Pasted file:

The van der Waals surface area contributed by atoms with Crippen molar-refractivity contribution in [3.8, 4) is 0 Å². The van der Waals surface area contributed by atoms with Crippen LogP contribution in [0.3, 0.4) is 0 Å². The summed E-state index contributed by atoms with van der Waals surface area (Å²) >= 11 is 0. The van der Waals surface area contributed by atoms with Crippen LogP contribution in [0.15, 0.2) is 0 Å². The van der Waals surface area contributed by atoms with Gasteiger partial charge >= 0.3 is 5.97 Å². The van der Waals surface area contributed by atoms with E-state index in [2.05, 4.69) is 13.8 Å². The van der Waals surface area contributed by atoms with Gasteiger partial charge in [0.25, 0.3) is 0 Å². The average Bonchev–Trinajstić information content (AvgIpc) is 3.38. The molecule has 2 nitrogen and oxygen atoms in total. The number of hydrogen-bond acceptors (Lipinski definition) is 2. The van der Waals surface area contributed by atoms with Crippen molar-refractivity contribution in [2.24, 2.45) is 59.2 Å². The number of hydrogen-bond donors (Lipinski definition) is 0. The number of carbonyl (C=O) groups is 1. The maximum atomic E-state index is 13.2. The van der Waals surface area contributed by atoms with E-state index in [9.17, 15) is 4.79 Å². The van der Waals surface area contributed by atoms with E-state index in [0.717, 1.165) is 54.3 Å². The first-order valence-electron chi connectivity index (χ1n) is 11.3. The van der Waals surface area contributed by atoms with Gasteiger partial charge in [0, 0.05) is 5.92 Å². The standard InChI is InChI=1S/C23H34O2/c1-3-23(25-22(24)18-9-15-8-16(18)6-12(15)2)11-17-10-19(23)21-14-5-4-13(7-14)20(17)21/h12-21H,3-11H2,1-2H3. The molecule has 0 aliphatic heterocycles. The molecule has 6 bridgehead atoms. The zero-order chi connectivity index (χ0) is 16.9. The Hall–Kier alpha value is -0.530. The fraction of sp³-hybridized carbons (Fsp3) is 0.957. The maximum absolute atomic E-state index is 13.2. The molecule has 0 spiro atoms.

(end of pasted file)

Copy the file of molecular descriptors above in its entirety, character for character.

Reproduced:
The van der Waals surface area contributed by atoms with Crippen molar-refractivity contribution in [3.8, 4) is 0 Å². The van der Waals surface area contributed by atoms with Crippen LogP contribution in [0.3, 0.4) is 0 Å². The summed E-state index contributed by atoms with van der Waals surface area (Å²) >= 11 is 0. The van der Waals surface area contributed by atoms with Crippen LogP contribution in [0.15, 0.2) is 0 Å². The van der Waals surface area contributed by atoms with Gasteiger partial charge >= 0.3 is 5.97 Å². The van der Waals surface area contributed by atoms with E-state index in [2.05, 4.69) is 13.8 Å². The van der Waals surface area contributed by atoms with Gasteiger partial charge in [0.25, 0.3) is 0 Å². The average Bonchev–Trinajstić information content (AvgIpc) is 3.38. The molecule has 2 nitrogen and oxygen atoms in total. The number of hydrogen-bond acceptors (Lipinski definition) is 2. The van der Waals surface area contributed by atoms with Crippen molar-refractivity contribution in [2.24, 2.45) is 59.2 Å². The number of hydrogen-bond donors (Lipinski definition) is 0. The number of carbonyl (C=O) groups is 1. The maximum atomic E-state index is 13.2. The van der Waals surface area contributed by atoms with E-state index in [9.17, 15) is 4.79 Å². The van der Waals surface area contributed by atoms with E-state index in [0.717, 1.165) is 54.3 Å². The first-order valence-electron chi connectivity index (χ1n) is 11.3. The van der Waals surface area contributed by atoms with Gasteiger partial charge in [0, 0.05) is 5.92 Å². The standard InChI is InChI=1S/C23H34O2/c1-3-23(25-22(24)18-9-15-8-16(18)6-12(15)2)11-17-10-19(23)21-14-5-4-13(7-14)20(17)21/h12-21H,3-11H2,1-2H3. The molecule has 0 aliphatic heterocycles. The molecule has 6 bridgehead atoms. The zero-order chi connectivity index (χ0) is 16.9. The Hall–Kier alpha value is -0.530. The fraction of sp³-hybridized carbons (Fsp3) is 0.957. The maximum absolute atomic E-state index is 13.2. The molecule has 0 spiro atoms.